The Opalized Crab Claw (And How It Formed)

Stumbling around the internet this week, I ran across this fossil that I found to be absolutely incredible. It’s a crab claw from long ago which has completely turned into opal!

Now, from what I’ve learned, opalized fossils are not all that rare. However, an opalized crab claw that’s completely intact is quite rare, which makes this find even that more interesting.

The Opalized Crab Claw

crab claw turned into opal

According to, Opal generally known to form inside cavities within rocks. But if a cavity has formed as a result of a bone, shell or pine cone being buried in the sand or clay that later solidified and became rock, and the conditions were right for opal formation, then the opal forms inside that cavity instead. The result is a fossil replica of the original object that was buried.

More common types of opal fossils you would see are from partial structures such as bone, seashell or wood (petrified wood).

Ammonite shells are a more common type of opalized fossil.

How Do Opalized Fossils Form?

In simple terms, opalized fossils form when organic material decomposes, leaving a void that gets filled with silica gel. Over millions of years, this gel transforms into opal, preserving the shape and sometimes even the intricate details of the original organic material.

Opal’s Structure: Opal is a mineraloid, meaning it lacks a crystalline structure. It’s mainly composed of silica, similar to agates, chalcedonies, and quartz crystals. However, the difference lies in its microscopic structure. Opal consists of tiny spheres stacked together. In some cases, light passing between these spheres creates the play-of-color that precious opal is known for. Most opalized fossils are made of common opal, with precious opal replacements being extremely rare.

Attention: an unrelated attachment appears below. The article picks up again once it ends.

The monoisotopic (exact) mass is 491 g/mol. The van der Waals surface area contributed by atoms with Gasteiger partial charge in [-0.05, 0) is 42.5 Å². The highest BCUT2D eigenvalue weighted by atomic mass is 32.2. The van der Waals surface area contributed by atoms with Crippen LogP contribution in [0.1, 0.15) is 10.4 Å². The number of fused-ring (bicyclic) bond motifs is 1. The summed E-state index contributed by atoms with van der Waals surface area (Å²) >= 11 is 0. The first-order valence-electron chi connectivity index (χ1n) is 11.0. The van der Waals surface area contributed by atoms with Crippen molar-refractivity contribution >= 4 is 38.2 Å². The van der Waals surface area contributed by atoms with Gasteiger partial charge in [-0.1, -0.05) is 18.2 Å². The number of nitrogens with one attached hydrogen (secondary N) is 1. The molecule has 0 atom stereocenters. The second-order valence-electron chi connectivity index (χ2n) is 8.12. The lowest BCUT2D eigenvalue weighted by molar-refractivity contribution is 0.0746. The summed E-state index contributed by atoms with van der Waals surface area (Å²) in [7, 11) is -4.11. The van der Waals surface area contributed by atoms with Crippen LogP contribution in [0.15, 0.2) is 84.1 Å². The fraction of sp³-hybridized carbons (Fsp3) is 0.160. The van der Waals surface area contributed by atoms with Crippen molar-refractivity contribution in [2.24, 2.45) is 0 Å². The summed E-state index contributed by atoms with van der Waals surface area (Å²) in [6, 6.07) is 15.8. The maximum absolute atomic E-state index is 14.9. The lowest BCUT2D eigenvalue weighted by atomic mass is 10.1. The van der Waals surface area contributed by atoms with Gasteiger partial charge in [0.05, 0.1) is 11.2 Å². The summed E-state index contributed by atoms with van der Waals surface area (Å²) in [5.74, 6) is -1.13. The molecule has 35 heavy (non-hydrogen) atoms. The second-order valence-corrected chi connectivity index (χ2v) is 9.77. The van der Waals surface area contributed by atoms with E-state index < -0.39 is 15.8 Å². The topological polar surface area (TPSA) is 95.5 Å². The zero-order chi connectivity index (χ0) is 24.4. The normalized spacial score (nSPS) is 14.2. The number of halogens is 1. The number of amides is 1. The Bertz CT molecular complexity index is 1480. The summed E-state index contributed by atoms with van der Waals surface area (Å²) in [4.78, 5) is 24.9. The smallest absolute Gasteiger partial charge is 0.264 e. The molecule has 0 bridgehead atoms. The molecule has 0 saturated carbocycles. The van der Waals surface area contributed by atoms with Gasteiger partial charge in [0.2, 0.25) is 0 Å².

Formation Process: Opal forms differently from other silica stones. While quartz and chalcedony form under heat, opal seems to form under relatively cooler conditions. The mechanism is believed to be water precipitation. As water seeps into the ground, it becomes saturated with silica. This water, which is closer to a gel due to its supersaturation with silica, trickles into voids and spaces in the bedrock. Over time, the water evaporates, leaving behind the silica spheres that form opal.

Opal Replacement in Fossils: The majority of fossils we see result from a process called replacement. When an organic material gets buried over time, it decomposes, leaving a void. This void is then filled with other minerals. Chalcedony and opal are two common minerals seen in these replacements. For opalized fossils to form, the organic material decomposes, leaving a shaped void that’s filled with silica gel. Over millions of years, this silica gel slowly turns into opal.

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